My sister was laughing as I answered the phone. “You’re not going to believe why I’m calling.”
I knew immediately. “You need my recipe for mud pie cake.”
It’s an ongoing joke with us. For the past thirty years, every place she has ever lived, she’s called me for the mud pie cake recipe. It’s an inexplicable coincidence that this is the one recipe she never remembers to hold on to, though perhaps Freud would point out here that there are no accidents. She and I both love to cook; there are literally hundreds if not thousands or recipes she could be calling me for. But it’s always the mud pie cake recipe, which has been in our family for decades, a moist chocolate cake with a name that amuses kids.
The first time was when she was a teenager doing a summer homestay in Switzerland. There was a birthday in her host family, and she wanted to impress them with our trusty family recipe for this most all-American of treats: basic chocolate cake.
She called for the same recipe from Ohio when she was a freshman in college. Then there was the call from Austria while she was an exchange student. The mud pie cake recipe followed her around the globe – through Europe and then back to subsequent residencies in Rhode Island, Massachusetts and Pennsylvania, where she and her husband and children have more or less permanently settled. Since they’ve lived there for so long, I assumed the recipe was safely stashed at last and I wouldn’t be getting any more calls. But no, they still travel, and wherever they go, she gets the urge to use the kitchen, and for some reason remembers to bring along every recipe she wants except for this one. So in the past five years, I’ve gotten the SOS call from locales including southern France, Colorado, and Indiana. Now they’re spending a sabbatical year in Germany, and sure enough, she wants to bake a cake.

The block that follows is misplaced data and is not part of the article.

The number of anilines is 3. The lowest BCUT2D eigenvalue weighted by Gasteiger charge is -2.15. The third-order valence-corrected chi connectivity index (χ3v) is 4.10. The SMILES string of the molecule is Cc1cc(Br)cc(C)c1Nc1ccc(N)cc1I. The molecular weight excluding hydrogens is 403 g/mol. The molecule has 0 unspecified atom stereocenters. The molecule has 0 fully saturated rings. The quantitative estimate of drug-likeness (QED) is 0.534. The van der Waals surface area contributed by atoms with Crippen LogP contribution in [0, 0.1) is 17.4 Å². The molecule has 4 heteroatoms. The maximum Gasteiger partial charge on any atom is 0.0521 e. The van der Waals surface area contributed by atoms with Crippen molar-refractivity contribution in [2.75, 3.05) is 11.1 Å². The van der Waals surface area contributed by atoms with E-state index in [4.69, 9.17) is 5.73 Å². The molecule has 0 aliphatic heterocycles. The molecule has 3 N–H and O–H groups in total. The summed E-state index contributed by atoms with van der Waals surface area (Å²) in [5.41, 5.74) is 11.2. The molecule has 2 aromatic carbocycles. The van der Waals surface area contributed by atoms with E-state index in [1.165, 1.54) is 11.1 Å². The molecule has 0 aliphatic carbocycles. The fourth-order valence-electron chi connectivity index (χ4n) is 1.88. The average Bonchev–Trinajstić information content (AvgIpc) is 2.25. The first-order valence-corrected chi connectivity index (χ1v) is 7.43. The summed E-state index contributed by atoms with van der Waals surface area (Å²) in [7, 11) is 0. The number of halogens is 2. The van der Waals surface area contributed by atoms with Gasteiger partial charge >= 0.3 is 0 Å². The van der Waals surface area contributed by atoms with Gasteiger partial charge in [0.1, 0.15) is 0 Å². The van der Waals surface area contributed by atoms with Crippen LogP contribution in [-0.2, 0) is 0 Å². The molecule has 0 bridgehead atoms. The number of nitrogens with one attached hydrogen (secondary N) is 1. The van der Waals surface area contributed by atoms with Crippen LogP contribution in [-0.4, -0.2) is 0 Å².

Yesterday she claimed that as I read her the recipe, she was transcribing it into an electronic file on her laptop and would therefore never need to ask me again. I’m skeptical. If it was that easy, why wouldn’t she have done this years ago? No, there has to be something more nuanced about it. It’s not like we ordinarily have a hard time talking. We discuss our kids, books we’ve read, our parents and their idiosyncrasies (by the hour, believe me), gifts to jointly give our other sister, exercise programs, the weather. We talk about all kinds of things. And yet it’s the cake that keeps her calling.
This cake recipe has been in our family for a very long time. Unlike many cake recipes, it’s absolutely foolproof; there’s nothing delicate about it. I remember making it in playgroup under my mother’s guidance when I was three years old, and I used to make it for bake sales in junior high. I don’t know much about the cake’s history, but because the recipe includes no milk or butter – no dairy products at all – as well as no chocolate in solid form and no eggs, I suspect it was a Depression-era recipe that bakers invented in order to make a cake out of inexpensive, readily available ingredients. Yet you wouldn’t know it from the taste: it’s moist and delicious, as well as really fun to make, especially for kids. “Water the garden!” my mom used to say back in playgroup days as each child had a turn to add one of the liquid ingredients and then stir. Now I make it with my kids, and both my sisters make it with theirs.
If it guarantees regular phone calls from my sister, no matter where in the world she happens to be, then I actually hope she never does remember to bring the recipe with her – or, worse, memorize it. I like these regular phone calls from across the globe. Mud pie cake batter: the ultimate sororal glue. In our family, anyway.
For those who are curious about this baking tradition, here’s the recipe:
Mud Pie Cake
1 ½ cups flour
3 tablespoons cocoa
1 teaspoon baking soda
1 cup sugar
½ teaspoon salt
5 tablespoons vegetable oil
1 tablespoon cider vinegar
1 teaspoon vanilla
1 cup cold water
Preheat oven to 350. Combine dry ingredients well in a large mixing bowl. Then stir in remaining ingredients one at a time, mixing well after each addition. (You can do this with an electric mixer or by hand.) Pour batter into a greased 8-inch or 9-inch cake pan or brownie pan. Bake for about 30 minutes.